Rules for Raising Capital

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May 27th, 2008 · 1 Comment

by Christine Comaford-Lynch

Getting money isn’t difficult, but getting the right money at the right time on the right terms is what matters. Here’s how to do it. Quick: What does CEO stand for? I say “Cash Extraction Officer.” Sure, you can get by for a little while by bootstrapping and running on a shoestring budget. But to achieve rapid and sustained growth, sooner or later you will probably have to attract financiers. Let’s suppose you’ve got a terrific business plan and you’ve honed your 20-minute financing pitch. You’ve built a great team too. Now all you need is cash. When taking outside funding—or when determining if you even want to—you will first have to develop a capital-acquisition strategy. To do so, ask yourself the following questions. 1. How Much Do You Need? Rule No. 1: Take more than you think you need. Rule No. 2: Only if it’s cheap. Cash is cheap, equity is not. Once you sell a percentage of your company, recovering it is very, very difficult and very, very expensive. This is why multiple smaller financing rounds are a great idea, especially in the startup phase, when your company’s value is low. Figure out how much money you have to raise to achieve some specific time-measured milestones, such as launching your product, expanding your sales force, or implementing new manufacturing methods. Add that number to your overall operational costs. Now add a cushion of six to nine months of operational costs to that. This is roughly how much you need to raise. The point is to have enough money to both keep the company running and achieve specific milestones so you can demonstrate increased value before you’re out fundraising again. 2. When Do You Need It? Rule No. 1: Raise money before you need it. Rule No. 2: You always need it sooner than you think. The financing process always takes longer than anticipated. For bank loans, expect two to three months. For Small Business Administration (SBA) loans, expect four to six months. For

angel investment or venture capital, expect three to 12 months. For grants, expect a year. I’ve seen financings occur in less time, but you must be prepared for the long haul. Start raising money six to nine months before you’re either due to run out of cash or expect to need it for expansion. Have a strong banking relationship already established in the event that you need a bridge loan to tide you over during an extended financing process. Respectable jumps in your company’s value are expected between financing rounds. In the early stages, an increase in value of at least two to three times is expected. You will have to be able to demonstrate evidence that you’ve hit some milestones, such as more customers, new products/services (or new versions of them), or increased market share. If you schedule your financing rounds for when you can show demonstrable success, you will garner higher valuations and keep your investors and staff happy. 3. From Whom Do You Want It? Rule No. 1: Only take money from someone you like and respect. Rule No. 2: I’m serious. You will be with your investor for two to seven years. You will go through heaven and hell together. Make sure he will be good company in both situations. In addition, you need a partner who understands the industry sector your company serves. Make a list of 10 financiers who understand your market or product and have worked with companies at the same stage as yours. If they have a stable of clients that could use your product or service, that’s a bonus. To find financiers, search the Internet for “venture capital,” “micro loans,” “business loans,” or “angel investors (in your geographical area)”— I’m assuming you already know your local banks. Approach the top five on your list. If you’ve done your homework and you get lucky, you will stop there. If not, approach the other five. Never tell prospective financiers about one another. If one decides they don’t want to invest, they may call the others and tank your deal. If your company isn’t winning interest, make sure you locate the problem and are prepared to state your solution to it in a concise, compelling, and complete way. If it’s gaining interest, then pursue more investors. Do you want “active” or “passive” money? Active money is from financiers who will work with you closely. They’ll add value by introducing you to sales prospects, influential people, and more. Passive money is just money—no connections, no additional value. If your company is seed or early stage, or if the financier has key contacts you should tap, take active money. If you already have enough active connections and just need cash, take passive. Investor relations can be time-consuming. Plan for this. 4. What Compromises Will You Accept? Rule No. 1: Don’t be greedy. Rule No. 2: But don’t be taken advantage of, either. If you’re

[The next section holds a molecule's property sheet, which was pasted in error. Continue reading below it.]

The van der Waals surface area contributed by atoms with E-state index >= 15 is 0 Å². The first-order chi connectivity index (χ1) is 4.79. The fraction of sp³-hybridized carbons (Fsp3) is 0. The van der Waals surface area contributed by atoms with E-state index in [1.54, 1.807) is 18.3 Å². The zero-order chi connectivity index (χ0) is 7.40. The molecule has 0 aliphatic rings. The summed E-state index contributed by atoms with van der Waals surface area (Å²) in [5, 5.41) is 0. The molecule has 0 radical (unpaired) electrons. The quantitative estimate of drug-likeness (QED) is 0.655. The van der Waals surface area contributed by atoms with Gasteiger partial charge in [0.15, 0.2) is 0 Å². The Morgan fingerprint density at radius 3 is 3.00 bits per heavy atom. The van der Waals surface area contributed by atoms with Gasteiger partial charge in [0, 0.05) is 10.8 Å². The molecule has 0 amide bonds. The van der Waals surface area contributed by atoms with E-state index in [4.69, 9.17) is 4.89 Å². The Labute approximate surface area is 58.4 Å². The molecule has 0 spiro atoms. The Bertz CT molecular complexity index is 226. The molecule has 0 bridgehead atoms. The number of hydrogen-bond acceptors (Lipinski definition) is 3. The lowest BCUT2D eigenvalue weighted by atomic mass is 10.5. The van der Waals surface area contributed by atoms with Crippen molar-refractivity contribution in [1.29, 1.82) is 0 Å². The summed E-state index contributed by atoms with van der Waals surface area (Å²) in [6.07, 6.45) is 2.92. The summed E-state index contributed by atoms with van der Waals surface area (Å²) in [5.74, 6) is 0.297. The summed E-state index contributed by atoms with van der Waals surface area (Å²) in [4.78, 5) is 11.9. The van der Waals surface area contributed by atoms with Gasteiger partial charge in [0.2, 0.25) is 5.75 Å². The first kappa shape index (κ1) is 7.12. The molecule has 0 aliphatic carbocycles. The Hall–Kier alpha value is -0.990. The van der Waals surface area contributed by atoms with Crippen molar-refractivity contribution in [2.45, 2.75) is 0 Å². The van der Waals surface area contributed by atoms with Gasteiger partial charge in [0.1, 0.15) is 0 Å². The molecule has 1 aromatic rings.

seeking equity financing, you will be selling pieces of your company repeatedly. As the pie gets bigger, the increased number of pieces get smaller. This is called dilution. If you start out by owning 50 percent of a company, pre-financing, don’t be surprised if you own 10 percent or less at the exit. In the beginning you will sell off big pieces, often 20 percent to 40 percent per financing. I personally don’t like selling more than 33 percent. I figure if you’re going to sell a big piece, sell it for a high price. Loss of equity is one compromise, loss of control is another. Investors should comprise 20 percent to 40 percent of the board. More is trouble. I’ve seen way too many cases where the investors ran the company because they controlled the board. This rarely works out. I’ve also seen too many cases where the entrepreneur wanted a far higher valuation than he deserved, and either lost valuable time to market or lost the financing altogether by greedily stretching the deal. And last, it’s worth taking a lower valuation to get a stronger group of investors. Strong, active investors can make all the difference—not only in helping build the company but in participating in future financing rounds and helping raise cash when the chips are down. The higher your company’s valuation, the more favorable the financing terms. Always remember that a company’s valuation is emotional: It’s based on perception. Present your company with great passion, showcase your executive team, explain the realistic plan to make your vision a reality, and the results just might rock your world. Christine Comaford-Lynch is CEO of Mighty Ventures , an innovation accelerator which helps businesses to massively increase sales, product offerings, and company value. She has built and sold five of her own businesses with an average 700 percent return on investment, served as a board director or in-the-trenches advisor to 36 start-ups, and has invested in over 200 start-ups as a venture capitalist or angel investor. Christine has consulted to the White House (Clinton and Bush), 700 of the Fortune 1000, and hundreds of small businesses. For four free businessboosting podcasts, visit